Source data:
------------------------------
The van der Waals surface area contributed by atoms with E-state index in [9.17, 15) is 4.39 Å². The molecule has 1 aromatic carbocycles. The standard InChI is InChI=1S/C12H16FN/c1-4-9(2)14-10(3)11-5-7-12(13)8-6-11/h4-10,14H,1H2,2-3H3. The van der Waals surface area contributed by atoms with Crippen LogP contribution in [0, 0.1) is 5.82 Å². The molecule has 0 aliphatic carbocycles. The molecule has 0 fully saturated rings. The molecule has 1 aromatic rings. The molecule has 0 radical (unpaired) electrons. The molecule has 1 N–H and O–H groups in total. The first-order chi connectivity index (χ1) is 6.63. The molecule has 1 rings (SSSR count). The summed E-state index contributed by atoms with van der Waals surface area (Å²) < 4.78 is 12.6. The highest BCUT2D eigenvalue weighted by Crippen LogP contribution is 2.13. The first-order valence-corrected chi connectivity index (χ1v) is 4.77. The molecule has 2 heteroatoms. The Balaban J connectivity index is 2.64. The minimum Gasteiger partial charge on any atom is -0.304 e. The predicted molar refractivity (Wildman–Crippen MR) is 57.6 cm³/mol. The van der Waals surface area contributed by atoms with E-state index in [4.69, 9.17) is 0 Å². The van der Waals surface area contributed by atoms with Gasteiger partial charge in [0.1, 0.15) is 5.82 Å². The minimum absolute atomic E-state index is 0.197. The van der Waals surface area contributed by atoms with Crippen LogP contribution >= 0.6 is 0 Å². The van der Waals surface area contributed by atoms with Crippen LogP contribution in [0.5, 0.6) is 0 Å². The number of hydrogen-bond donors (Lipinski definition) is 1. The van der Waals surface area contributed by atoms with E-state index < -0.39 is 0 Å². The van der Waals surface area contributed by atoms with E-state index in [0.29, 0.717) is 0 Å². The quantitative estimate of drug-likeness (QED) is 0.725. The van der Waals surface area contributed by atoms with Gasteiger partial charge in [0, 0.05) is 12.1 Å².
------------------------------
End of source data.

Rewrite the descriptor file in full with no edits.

The van der Waals surface area contributed by atoms with E-state index in [9.17, 15) is 4.39 Å². The molecule has 1 aromatic carbocycles. The standard InChI is InChI=1S/C12H16FN/c1-4-9(2)14-10(3)11-5-7-12(13)8-6-11/h4-10,14H,1H2,2-3H3. The van der Waals surface area contributed by atoms with Crippen LogP contribution in [0, 0.1) is 5.82 Å². The molecule has 0 aliphatic carbocycles. The molecule has 0 fully saturated rings. The molecule has 1 aromatic rings. The molecule has 0 radical (unpaired) electrons. The molecule has 1 N–H and O–H groups in total. The first-order chi connectivity index (χ1) is 6.63. The molecule has 1 rings (SSSR count). The summed E-state index contributed by atoms with van der Waals surface area (Å²) < 4.78 is 12.6. The highest BCUT2D eigenvalue weighted by Crippen LogP contribution is 2.13. The first-order valence-corrected chi connectivity index (χ1v) is 4.77. The molecule has 2 heteroatoms. The Balaban J connectivity index is 2.64. The minimum Gasteiger partial charge on any atom is -0.304 e. The predicted molar refractivity (Wildman–Crippen MR) is 57.6 cm³/mol. The van der Waals surface area contributed by atoms with E-state index in [4.69, 9.17) is 0 Å². The van der Waals surface area contributed by atoms with Gasteiger partial charge in [0.1, 0.15) is 5.82 Å². The minimum absolute atomic E-state index is 0.197. The van der Waals surface area contributed by atoms with Crippen LogP contribution >= 0.6 is 0 Å². The van der Waals surface area contributed by atoms with Crippen LogP contribution in [0.5, 0.6) is 0 Å². The number of hydrogen-bond donors (Lipinski definition) is 1. The van der Waals surface area contributed by atoms with E-state index < -0.39 is 0 Å². The van der Waals surface area contributed by atoms with E-state index in [0.29, 0.717) is 0 Å². The quantitative estimate of drug-likeness (QED) is 0.725. The van der Waals surface area contributed by atoms with Gasteiger partial charge in [0, 0.05) is 12.1 Å².